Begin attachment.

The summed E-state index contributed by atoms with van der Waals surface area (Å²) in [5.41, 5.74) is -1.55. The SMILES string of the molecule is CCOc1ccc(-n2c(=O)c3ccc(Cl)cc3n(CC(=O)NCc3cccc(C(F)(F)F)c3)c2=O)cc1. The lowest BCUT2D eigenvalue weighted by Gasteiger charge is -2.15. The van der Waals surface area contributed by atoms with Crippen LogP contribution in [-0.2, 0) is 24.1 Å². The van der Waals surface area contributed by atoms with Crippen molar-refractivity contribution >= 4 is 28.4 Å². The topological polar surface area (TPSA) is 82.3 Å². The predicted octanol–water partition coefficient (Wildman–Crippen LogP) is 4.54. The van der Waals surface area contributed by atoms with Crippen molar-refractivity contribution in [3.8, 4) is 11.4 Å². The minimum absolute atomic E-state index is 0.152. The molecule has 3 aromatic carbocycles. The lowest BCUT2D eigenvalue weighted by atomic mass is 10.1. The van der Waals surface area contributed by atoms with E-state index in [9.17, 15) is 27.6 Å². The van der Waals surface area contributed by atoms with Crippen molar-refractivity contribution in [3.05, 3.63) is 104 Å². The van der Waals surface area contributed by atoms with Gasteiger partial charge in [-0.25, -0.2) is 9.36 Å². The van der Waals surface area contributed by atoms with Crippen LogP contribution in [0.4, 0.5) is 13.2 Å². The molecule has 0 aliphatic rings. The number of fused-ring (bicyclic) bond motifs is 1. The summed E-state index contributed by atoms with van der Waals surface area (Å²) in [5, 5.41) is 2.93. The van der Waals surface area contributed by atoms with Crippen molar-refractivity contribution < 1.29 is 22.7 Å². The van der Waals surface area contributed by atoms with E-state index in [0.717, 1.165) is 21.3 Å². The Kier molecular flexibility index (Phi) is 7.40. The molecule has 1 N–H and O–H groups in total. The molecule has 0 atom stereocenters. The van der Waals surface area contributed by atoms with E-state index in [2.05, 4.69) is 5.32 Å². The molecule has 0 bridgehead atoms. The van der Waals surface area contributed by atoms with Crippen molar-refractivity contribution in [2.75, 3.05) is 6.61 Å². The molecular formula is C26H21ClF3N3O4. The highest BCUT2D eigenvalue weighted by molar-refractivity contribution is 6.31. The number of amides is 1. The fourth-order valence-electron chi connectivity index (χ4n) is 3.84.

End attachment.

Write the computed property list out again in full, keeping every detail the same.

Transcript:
The summed E-state index contributed by atoms with van der Waals surface area (Å²) in [5.41, 5.74) is -1.55. The SMILES string of the molecule is CCOc1ccc(-n2c(=O)c3ccc(Cl)cc3n(CC(=O)NCc3cccc(C(F)(F)F)c3)c2=O)cc1. The lowest BCUT2D eigenvalue weighted by Gasteiger charge is -2.15. The van der Waals surface area contributed by atoms with Crippen LogP contribution in [-0.2, 0) is 24.1 Å². The van der Waals surface area contributed by atoms with Crippen molar-refractivity contribution >= 4 is 28.4 Å². The topological polar surface area (TPSA) is 82.3 Å². The predicted octanol–water partition coefficient (Wildman–Crippen LogP) is 4.54. The van der Waals surface area contributed by atoms with Crippen molar-refractivity contribution in [3.8, 4) is 11.4 Å². The minimum absolute atomic E-state index is 0.152. The molecule has 3 aromatic carbocycles. The lowest BCUT2D eigenvalue weighted by atomic mass is 10.1. The van der Waals surface area contributed by atoms with E-state index in [9.17, 15) is 27.6 Å². The van der Waals surface area contributed by atoms with Crippen molar-refractivity contribution in [3.05, 3.63) is 104 Å². The van der Waals surface area contributed by atoms with Gasteiger partial charge in [-0.25, -0.2) is 9.36 Å². The van der Waals surface area contributed by atoms with Crippen LogP contribution in [0.4, 0.5) is 13.2 Å². The molecule has 0 aliphatic rings. The number of fused-ring (bicyclic) bond motifs is 1. The summed E-state index contributed by atoms with van der Waals surface area (Å²) in [5, 5.41) is 2.93. The van der Waals surface area contributed by atoms with Crippen molar-refractivity contribution < 1.29 is 22.7 Å². The van der Waals surface area contributed by atoms with E-state index in [0.717, 1.165) is 21.3 Å². The Kier molecular flexibility index (Phi) is 7.40. The molecule has 1 N–H and O–H groups in total. The molecule has 0 atom stereocenters. The van der Waals surface area contributed by atoms with E-state index in [2.05, 4.69) is 5.32 Å². The molecule has 0 bridgehead atoms. The van der Waals surface area contributed by atoms with Crippen molar-refractivity contribution in [2.75, 3.05) is 6.61 Å². The molecular formula is C26H21ClF3N3O4. The highest BCUT2D eigenvalue weighted by molar-refractivity contribution is 6.31. The number of amides is 1. The fourth-order valence-electron chi connectivity index (χ4n) is 3.84.